Diversity in PR: A must for avoiding gaffes and reaching audiences

New research shows staffing in marketing and public relations lags that of the overall populace, and that can come at a cost. CEOs have the greatest clout—and opportunity—to make changes.


A lack of diversity can lead to image-damaging blunders and hurt the bottom line.

PR agency executives agree that more diversity satisfies client expectations, boosts creativity and reflects the changing demographics of multi-cultural markets. Such are the findings in new research from the City College of New York’s Branding and Integrated Communications Program, conducted in conjunction with the Holmes Report.

Those same conclusions apply to marketing and advertising agencies.

The Dove soap example

A recent Dove video clip appeared to show a black woman turning into a white woman after using its soap. The three-second video posted on its Facebook page showed three women of different ethnicities, each removing a T-shirt to reveal the next woman.

Commentators called the video clip racist. They compared it to old-time advertisements that boasted soap could turn black skin white. Dove apologized and removed the clip, saying it had “missed the mark.” The clip was meant to be “a celebration of diversity,” it stated.

“As the only woman of color in the marketing department of a $2 billion company, I have to tell you from my personal eyewitness account of working several years in corporate, urban projects, these Dove ads do not surprise me,” Sonya Blade wrote for the BK Reader.

Offensive creative ideas

Blake says she has frequently encountered ad ideas that were highly offensive. The creative team had no idea of their offensive nature until she told them. Most of the marketing staff had little or no exposure to other cultures.

“Corporations have to make more of an effort to be diverse in their recruitment, or they not only lose respect from our community publicly, but financially. They will feel the effects later in their profit margins,” Blade said.

The onus is on PR agency CEOs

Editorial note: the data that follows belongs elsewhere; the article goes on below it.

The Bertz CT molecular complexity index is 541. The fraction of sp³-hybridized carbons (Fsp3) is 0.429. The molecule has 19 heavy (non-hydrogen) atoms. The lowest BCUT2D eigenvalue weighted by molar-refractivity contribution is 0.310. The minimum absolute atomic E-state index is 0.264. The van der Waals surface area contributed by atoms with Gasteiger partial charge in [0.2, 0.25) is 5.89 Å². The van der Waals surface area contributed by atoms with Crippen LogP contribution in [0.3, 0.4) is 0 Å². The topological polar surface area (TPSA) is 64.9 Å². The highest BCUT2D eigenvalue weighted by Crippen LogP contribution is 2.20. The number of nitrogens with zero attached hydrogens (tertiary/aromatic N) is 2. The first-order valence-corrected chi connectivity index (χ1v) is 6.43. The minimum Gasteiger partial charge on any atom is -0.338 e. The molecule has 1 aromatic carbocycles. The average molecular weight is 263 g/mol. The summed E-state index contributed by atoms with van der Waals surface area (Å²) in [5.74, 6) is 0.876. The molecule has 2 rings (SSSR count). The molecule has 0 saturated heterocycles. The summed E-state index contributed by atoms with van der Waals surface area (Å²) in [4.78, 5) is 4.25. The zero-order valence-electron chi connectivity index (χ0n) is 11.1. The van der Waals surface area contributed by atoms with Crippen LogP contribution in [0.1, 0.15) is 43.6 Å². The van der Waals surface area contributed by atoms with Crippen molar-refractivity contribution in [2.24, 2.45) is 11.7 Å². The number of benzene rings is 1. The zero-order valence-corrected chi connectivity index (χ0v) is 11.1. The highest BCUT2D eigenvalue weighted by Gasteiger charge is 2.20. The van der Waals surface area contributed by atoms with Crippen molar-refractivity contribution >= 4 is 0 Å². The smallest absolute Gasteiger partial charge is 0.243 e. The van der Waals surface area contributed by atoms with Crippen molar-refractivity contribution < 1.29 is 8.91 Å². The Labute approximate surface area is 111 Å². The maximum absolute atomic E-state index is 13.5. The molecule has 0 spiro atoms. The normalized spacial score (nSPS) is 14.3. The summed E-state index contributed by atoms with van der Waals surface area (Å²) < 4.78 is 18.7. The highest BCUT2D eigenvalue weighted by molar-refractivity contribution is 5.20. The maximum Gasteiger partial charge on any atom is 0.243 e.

According the Bureau of Labor Statistics, ethnic composition of the PR industry is 10.3 percent African-American, compared with 13.3 percent of the U.S. population; 5.4 percent of PR practitioners are Asian-American, compared with 5.6 percent of the total U.S. population; and 3.3 percent are Hispanic-American compared with 17.8 percent of the population that is Hispanic or Latino.

Though women have the majority of PR jobs overall, they hold only 30 percent of top-tier positions in agencies.

PR agency CEOs must press for greater diversity, said speakers on a panel at City College in New York, according to the Holmes Report. Only CEOs have the power to spur changes in the organization’s philosophy.

“Make sure you’re listening to the diverse people, not just bringing them in the door,” advised Judith Harrison, SVP of diversity and inclusion at Weber Shandwick, a panel speaker.

The City College research reveals that CEOs define diversity and inclusion differently. Some stress racial diversity; others emphasize greater gender equality at upper levels, said City College associate professor Angela Chitkara.

Despite widespread agreement on the need for diversity, most CEOs do not consider the goal a top priority. That ought to change. Professional sports have shown how to start in hiring office staff: The hiring process for all open positions must include at least one minority.

Ethnic diversity has become a business necessity. All-white PR and marketing agencies cannot legitimately assert they’re adequately staffed to service global brands whose consumers are increasingly diverse.

A version of this post first appeared on Glean.info.

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